The ruling on women’s state pension age is disappointing, but not entirely unexpected, says former pensions minister Ros Altmann.
Today (September 15), two women affected by controversial changes to the state pension age have lost their Court of Appeal challenge.
Julie Delve, 62, and Karen Glynn, 63, backed by campaign group BackTo60, challenged the changes after losing a High Court fight against the Department for Work and Pensions last year.
According to the BBC, senior judges unanimously dismissed that appeal. They said introducing the same state pension age for men and women did not amount to unlawful discrimination.
The judges expressed sympathy for their plight, but the legal conclusion was a victory for the government against the women who challenged the changes and wanted their state pension age returned to 60.
I have long considered that the increase in women’s state pension age may have created injustice and hardship, but it is not clear this qualifies as discrimination.
I believe there is a strong case for women who have been badly impacted because they did not know their pension age had changed, many of whom are seriously ill or retired to care for loved ones, expecting to receive their state pension sooner than the law allowed.
Maladministration and misinformation
The problem seems to me to relate more to maladministration and misinformation, rather than gender discrimination. Successive governments since the 1990s failed to properly inform the millions of women facing a state pension age rise, that they would not be able to receive any of the state pension they may have been relying on at age 60.
Women, especially those already in their later years, have much lower pensions than men – both in private and state pensions. For the majority, receipt of state pension is a crucial part of their retirement income. Any delay in the starting date is likely to be more serious for those who have little or no private pension.
What did the government do wrong?
I do not believe it was wrong to increase state pension age for women so that it would be equalised with men, but if the government is making such a fundamental change - it surely has a duty to ensure the women affected are aware of what is going to happen, so they can adjust their plans for the future. This is where the problem seems to me to lie.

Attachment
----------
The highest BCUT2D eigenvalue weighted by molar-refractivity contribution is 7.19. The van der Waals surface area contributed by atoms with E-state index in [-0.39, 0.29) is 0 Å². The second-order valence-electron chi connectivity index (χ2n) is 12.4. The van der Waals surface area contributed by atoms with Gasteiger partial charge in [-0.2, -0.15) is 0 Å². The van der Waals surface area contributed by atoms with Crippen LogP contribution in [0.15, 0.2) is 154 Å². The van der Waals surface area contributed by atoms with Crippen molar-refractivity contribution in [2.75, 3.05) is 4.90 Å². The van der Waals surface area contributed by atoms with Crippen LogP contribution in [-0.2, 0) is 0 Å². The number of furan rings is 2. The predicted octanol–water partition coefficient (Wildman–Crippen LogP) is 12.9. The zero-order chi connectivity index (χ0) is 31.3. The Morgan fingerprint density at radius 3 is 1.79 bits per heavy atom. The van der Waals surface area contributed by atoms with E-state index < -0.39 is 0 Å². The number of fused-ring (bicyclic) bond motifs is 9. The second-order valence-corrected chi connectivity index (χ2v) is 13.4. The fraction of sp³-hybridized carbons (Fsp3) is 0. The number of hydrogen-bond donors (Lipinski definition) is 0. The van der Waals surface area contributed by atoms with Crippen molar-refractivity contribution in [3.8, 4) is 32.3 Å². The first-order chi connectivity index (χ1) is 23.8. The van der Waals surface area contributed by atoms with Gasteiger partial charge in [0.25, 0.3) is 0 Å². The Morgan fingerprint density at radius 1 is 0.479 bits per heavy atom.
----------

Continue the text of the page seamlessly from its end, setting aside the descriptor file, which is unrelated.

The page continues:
When Pensions Minister, I saw copies of letters written by the government to millions of these women in 2003 and 2004, about their state pension, which failed to clearly highlight that their pension would not be paid at age 60. These official letters failed to clearly highlight that these women’s pensions would not start being paid at age 60. It merely informed them what state pension they might receive when they reached state pension age, but they did not tell them what that age would be. In fact, receiving a letter from the pensions department about their state pension, which did not urge them to check what their state pension age would be, may have lulled them into a false sense of security that they would receive it from age 60 – just like all the other women they had ever known.
The Parliamentary Ombudsman
Appeals are already in progress to the Parliamentary Ombudsman and, if maladministration is confirmed, perhaps there can yet be a resolution to this problem.
I have not supported a return to pension receipt from age 60, but I do think there is a strong case for the government to help those women – and men – facing hardship caused by delaying receipt of state pension. Whether this be in terms of access to pension credit, or early access to state pension for people who are seriously ill or caring for others.